Here too, I encourage the full Commission to take further formal action to stop the proliferation of discriminatory tools that rely on aimless correlations. The Commission should issue additional guidance explaining that, consistent with the proper interpretation of “job-relatedness” under our antidiscrimination laws and Griggs, correlation alone does not suffice to establish job-relatedness absent other evidence or explanation addressing why the attributes measured by an automated tool should be expected to predict a candidate’s ability to perform essential functions. Additionally, the EEOC should issue guidance and, if practicable, engage in rulemaking to address how impact and validity analyses should be conducted in light of the unique requirements of the ADA—a statute to which the UGESPs do not apply and that thus presents an important area for agency action.

Civil Rights Standards for 21st Century Employment Selection Procedures

Despite the threats to validity and the risk of discrimination that AEDTs pose, some vendors and allied special interest groups have actively sought policy changes that would weaken or undercut existing protections or confuse employers and consumers about what current law requires. They often do so under the pretense that their technologies are less biased than longer-established employment decision processes, and that their proposed policy changes thus represent a pro-civil-rights position. The evidence and arguments used to support these efforts are generally incomplete at best, and highly misleading at worst.[18]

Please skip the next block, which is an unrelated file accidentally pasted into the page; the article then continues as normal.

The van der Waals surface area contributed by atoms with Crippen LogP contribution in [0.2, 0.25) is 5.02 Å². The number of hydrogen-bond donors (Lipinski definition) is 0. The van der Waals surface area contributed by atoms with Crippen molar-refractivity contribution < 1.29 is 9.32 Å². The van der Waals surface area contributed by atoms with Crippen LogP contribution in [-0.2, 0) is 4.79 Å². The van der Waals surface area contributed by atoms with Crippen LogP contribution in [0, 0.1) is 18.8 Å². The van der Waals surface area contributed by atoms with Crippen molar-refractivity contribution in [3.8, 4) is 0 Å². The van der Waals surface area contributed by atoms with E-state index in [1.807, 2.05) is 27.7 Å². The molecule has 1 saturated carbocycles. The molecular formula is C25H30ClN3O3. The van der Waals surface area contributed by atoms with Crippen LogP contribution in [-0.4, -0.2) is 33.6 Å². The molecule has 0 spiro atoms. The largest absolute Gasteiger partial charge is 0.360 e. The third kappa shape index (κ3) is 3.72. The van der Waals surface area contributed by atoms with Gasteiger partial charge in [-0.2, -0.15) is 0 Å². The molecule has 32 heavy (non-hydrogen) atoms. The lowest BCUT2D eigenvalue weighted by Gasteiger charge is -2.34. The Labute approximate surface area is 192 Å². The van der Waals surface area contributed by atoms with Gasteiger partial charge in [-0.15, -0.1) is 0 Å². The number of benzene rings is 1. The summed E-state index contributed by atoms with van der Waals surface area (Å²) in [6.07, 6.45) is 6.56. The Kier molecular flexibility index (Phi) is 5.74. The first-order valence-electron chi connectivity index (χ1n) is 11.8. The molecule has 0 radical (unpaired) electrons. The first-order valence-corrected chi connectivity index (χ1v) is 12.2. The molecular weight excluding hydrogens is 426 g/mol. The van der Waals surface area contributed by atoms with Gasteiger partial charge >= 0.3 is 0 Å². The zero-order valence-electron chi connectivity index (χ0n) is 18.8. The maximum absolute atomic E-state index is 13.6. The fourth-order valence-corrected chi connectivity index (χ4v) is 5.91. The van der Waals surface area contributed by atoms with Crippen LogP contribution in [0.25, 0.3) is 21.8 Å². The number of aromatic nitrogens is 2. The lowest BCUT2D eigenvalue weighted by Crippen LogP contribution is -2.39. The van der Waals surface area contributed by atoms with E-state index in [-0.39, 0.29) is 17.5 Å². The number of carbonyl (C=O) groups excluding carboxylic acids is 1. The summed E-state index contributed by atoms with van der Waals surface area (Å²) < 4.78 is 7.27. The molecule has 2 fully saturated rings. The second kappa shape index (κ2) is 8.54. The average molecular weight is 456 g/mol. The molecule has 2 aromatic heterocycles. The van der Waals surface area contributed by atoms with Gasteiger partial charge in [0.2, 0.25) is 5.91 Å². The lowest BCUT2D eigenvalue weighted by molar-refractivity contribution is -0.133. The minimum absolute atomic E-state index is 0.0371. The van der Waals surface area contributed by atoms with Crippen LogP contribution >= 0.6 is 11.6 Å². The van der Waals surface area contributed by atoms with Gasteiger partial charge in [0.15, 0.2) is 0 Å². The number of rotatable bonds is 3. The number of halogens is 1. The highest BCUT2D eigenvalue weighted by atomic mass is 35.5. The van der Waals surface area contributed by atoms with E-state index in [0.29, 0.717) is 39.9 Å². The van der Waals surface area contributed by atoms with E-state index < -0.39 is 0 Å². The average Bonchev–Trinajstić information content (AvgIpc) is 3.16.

Faced with this combination of (i) the risks of wide-scale discrimination posed by AEDTs and (ii) intensifying efforts to insulate AEDTs from discrimination accountability, CDT partnered with many of the nation’s leading civil rights organizations—including the ACLU, which is here today—to create the Civil Rights Standards.[19] While the rise of automated tools was the impetus for the Standards, the Standards themselves apply to all formalized selection procedures and thus lay out a path to updating existing rules and guidance regarding employee assessments.

It is our hope that the Commission considers the Standards as it completes its Strategic Enforcement Plan, and more generally as it moves forward in its regulatory, educational, and compliance efforts regarding automated tools.